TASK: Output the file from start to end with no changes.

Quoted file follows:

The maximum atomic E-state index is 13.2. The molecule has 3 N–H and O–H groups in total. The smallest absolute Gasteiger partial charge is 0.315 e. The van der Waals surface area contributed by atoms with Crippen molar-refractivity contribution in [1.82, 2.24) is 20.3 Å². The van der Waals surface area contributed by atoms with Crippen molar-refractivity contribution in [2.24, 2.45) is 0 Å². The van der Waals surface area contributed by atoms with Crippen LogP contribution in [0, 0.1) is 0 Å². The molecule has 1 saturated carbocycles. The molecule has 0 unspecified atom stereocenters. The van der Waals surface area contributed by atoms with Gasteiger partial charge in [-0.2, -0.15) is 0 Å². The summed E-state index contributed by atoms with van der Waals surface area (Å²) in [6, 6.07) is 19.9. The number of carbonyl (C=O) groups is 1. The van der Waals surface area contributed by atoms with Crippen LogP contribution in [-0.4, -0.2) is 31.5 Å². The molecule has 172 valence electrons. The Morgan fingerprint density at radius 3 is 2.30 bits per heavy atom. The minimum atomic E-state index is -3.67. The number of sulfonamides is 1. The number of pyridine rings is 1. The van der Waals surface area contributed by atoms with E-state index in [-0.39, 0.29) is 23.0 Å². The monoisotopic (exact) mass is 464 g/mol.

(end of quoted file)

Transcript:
The maximum atomic E-state index is 13.2. The molecule has 3 N–H and O–H groups in total. The smallest absolute Gasteiger partial charge is 0.315 e. The van der Waals surface area contributed by atoms with Crippen molar-refractivity contribution in [1.82, 2.24) is 20.3 Å². The van der Waals surface area contributed by atoms with Crippen molar-refractivity contribution in [2.24, 2.45) is 0 Å². The van der Waals surface area contributed by atoms with Crippen LogP contribution in [0, 0.1) is 0 Å². The molecule has 1 saturated carbocycles. The molecule has 0 unspecified atom stereocenters. The van der Waals surface area contributed by atoms with Gasteiger partial charge in [-0.2, -0.15) is 0 Å². The summed E-state index contributed by atoms with van der Waals surface area (Å²) in [6, 6.07) is 19.9. The number of carbonyl (C=O) groups is 1. The van der Waals surface area contributed by atoms with Crippen LogP contribution in [-0.4, -0.2) is 31.5 Å². The molecule has 172 valence electrons. The Morgan fingerprint density at radius 3 is 2.30 bits per heavy atom. The minimum atomic E-state index is -3.67. The number of sulfonamides is 1. The number of pyridine rings is 1. The van der Waals surface area contributed by atoms with E-state index in [-0.39, 0.29) is 23.0 Å². The monoisotopic (exact) mass is 464 g/mol.